Exploring the Utility of Performing a Down Set as a Postactivation Potentiation Strategy : The Journal of Strength & Conditioning Research

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Exploring the Utility of Performing a Down Set as a Postactivation Potentiation Strategy

Wong, Hanson; Gentles, Jeremy; Bazyler, Caleb; Ramsey, Michael

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Journal of Strength and Conditioning Research 35(5):p 1217-1222, May 2021. | DOI: 10.1519/JSC.0000000000003957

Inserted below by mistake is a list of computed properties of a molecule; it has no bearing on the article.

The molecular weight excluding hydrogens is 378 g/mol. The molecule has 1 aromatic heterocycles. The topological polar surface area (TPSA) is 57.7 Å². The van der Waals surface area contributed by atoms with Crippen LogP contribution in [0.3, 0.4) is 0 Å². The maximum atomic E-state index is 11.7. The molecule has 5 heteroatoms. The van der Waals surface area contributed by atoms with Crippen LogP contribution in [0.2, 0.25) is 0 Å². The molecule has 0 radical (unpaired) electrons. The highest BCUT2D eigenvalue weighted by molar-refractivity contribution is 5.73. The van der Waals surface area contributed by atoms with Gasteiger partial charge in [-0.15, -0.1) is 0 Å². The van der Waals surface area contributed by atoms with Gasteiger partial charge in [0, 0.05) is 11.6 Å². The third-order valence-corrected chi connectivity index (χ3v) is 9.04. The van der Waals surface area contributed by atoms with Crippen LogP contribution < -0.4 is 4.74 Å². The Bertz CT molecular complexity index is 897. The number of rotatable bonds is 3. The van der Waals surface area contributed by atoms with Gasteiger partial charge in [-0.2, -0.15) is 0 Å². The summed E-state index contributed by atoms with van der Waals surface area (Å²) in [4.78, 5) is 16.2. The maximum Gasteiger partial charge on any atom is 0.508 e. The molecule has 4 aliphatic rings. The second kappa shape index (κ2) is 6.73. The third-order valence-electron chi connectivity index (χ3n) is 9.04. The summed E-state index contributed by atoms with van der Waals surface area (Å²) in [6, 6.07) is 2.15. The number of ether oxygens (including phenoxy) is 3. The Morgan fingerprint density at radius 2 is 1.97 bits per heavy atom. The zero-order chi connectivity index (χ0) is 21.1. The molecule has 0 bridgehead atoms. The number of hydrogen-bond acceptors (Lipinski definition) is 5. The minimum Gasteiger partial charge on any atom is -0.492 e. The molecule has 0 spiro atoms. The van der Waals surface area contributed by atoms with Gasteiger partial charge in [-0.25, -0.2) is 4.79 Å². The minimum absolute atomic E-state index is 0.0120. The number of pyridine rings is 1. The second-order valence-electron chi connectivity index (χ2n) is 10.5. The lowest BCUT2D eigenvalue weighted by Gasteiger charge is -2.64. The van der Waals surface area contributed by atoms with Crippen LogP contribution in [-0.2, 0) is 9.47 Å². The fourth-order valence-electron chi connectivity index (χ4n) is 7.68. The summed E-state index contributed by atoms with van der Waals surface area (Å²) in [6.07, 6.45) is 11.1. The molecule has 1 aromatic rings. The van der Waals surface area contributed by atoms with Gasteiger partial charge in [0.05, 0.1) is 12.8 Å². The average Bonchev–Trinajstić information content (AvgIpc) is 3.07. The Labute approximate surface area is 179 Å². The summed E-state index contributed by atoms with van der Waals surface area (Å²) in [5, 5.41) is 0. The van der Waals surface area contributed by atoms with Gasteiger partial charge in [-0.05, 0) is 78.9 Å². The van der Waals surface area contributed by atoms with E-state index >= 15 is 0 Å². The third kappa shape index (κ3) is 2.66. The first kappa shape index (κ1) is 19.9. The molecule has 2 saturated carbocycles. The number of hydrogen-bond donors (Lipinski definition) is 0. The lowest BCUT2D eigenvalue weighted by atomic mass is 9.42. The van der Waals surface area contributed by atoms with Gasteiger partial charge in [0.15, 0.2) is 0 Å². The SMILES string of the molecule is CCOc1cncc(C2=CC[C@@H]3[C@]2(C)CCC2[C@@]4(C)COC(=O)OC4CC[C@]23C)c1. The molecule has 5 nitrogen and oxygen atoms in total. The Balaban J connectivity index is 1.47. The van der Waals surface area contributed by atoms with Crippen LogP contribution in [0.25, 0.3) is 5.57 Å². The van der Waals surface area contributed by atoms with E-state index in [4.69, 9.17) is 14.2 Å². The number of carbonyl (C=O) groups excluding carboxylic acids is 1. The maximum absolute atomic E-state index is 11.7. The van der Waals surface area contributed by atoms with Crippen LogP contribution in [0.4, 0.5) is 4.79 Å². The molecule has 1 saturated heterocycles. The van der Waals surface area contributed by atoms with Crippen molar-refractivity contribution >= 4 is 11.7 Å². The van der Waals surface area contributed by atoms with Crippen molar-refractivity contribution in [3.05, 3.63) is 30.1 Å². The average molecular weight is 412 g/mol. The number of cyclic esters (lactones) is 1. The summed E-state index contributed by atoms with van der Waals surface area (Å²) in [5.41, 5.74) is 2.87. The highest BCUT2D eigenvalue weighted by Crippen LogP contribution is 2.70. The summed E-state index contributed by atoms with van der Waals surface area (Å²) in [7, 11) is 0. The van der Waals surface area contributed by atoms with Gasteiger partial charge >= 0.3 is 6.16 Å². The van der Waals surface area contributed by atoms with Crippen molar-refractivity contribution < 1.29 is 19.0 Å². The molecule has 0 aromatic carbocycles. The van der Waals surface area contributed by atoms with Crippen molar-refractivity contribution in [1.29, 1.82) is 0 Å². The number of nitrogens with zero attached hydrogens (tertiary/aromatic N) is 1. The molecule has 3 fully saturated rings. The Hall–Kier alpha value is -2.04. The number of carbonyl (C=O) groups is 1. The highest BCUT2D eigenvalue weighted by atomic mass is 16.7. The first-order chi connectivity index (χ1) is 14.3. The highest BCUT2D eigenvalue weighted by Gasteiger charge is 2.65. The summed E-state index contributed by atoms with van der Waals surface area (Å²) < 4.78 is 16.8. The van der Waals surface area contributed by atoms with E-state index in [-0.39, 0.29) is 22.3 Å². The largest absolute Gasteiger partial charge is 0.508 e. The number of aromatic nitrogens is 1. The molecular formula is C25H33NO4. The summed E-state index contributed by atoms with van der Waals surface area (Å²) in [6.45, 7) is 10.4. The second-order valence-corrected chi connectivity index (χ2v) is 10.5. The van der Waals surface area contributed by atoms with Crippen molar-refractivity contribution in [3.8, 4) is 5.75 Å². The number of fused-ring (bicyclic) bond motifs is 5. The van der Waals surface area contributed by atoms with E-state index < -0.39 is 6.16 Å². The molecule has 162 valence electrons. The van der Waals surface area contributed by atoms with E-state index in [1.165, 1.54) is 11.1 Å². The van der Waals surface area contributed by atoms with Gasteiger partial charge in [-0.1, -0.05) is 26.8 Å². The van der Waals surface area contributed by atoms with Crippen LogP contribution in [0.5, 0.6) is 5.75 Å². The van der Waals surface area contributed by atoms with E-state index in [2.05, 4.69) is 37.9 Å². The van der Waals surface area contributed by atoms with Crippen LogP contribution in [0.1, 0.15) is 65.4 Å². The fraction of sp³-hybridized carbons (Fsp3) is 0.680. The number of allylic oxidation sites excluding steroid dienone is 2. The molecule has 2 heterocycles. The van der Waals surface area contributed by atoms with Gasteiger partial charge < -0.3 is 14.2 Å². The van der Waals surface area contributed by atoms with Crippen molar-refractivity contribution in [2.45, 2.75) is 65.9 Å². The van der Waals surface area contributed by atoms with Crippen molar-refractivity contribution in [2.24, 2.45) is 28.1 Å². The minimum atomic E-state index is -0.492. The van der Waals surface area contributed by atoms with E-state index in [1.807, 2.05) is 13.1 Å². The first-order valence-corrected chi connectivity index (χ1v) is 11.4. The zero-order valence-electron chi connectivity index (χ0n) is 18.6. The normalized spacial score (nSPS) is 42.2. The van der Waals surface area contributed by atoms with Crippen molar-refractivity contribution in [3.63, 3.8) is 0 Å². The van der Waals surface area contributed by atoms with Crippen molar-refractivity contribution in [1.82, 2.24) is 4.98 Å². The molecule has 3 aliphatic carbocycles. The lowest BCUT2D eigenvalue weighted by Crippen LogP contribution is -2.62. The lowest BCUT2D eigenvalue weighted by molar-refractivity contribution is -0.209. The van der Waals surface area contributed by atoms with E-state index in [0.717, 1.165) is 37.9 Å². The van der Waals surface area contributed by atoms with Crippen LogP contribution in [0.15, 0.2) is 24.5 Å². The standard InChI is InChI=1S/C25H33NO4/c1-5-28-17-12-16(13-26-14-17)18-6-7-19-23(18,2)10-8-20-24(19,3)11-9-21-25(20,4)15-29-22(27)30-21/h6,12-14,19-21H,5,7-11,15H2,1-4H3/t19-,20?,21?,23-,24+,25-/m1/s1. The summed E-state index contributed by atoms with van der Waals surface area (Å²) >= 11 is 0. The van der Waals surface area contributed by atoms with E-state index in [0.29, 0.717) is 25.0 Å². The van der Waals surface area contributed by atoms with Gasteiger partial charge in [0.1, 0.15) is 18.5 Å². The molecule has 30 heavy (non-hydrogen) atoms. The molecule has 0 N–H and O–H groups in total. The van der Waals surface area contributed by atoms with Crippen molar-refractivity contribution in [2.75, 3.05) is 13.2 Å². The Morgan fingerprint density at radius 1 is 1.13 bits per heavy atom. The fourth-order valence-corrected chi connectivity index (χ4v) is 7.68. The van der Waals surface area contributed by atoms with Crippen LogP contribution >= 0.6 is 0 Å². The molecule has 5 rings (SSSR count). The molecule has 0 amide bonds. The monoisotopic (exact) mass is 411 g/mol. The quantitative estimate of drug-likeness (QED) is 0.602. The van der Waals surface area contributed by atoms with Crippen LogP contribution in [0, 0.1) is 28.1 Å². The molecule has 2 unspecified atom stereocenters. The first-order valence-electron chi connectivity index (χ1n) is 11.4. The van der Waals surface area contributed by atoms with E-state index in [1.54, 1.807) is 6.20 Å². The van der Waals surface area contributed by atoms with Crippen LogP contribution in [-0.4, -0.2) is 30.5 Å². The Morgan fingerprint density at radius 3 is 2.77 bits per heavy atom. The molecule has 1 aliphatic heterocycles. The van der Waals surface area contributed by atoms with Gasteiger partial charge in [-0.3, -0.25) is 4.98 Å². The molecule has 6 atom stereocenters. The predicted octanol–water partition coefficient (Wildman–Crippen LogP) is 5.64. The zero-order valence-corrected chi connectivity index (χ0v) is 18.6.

Wong, H, Gentles, J, Bazyler, C, and Ramsey, M. Exploring the utility of performing a down set as a postactivation potentiation strategy. J Strength Cond Res 35(5): 1217–1222, 2021—The purpose of this study was to determine if successive heavy sets of back squats can augment the concentric velocity of a lighter down set performed by strength-trained men. Twelve trained men with experience in the back squat volunteered to perform a 5 repetition maximum (5RM) along with 2 separate squat sessions consisting of 3 sets of 5 repetitions with 85% of their 5RM. One condition involved performing a “down set” (DS) after the 3 working sets at 85% of 5RM equivalent to 60% of the working-set load that was also performed during the warm-up. A “No down set” condition involved performing an additional warm-up set before the working sets with 60% of the working-set load instead of the down set to determine if velocity was augmented because of postactivation potentiation in the DS condition. In both conditions, 3 minutes of rest was applied between all sets. A paired sample t-test was used to compare the mean concentric velocities (MCVs) of the working sets of both conditions, and a repeated measures analysis of variance was used to assess differences in MCVs between sets performed at 60% of the working-set load. Cohen's d effect sizes were reported for all comparisons, and the critical alpha was set at p ≤ 0.05. No significant differences were observed in the working-set MCVs in both conditions (p = 0.412, d = 0.246) or between MCVs in the down set and equivalent warm-up set load in the DS condition (p = 0.270, d = 0.002).Although performing a down set may still be efficacious for developing power across a broad spectrum of loads, the results of this study suggest successive heavy sets of back squats do not acutely augment down set concentric velocity in strength-trained men.

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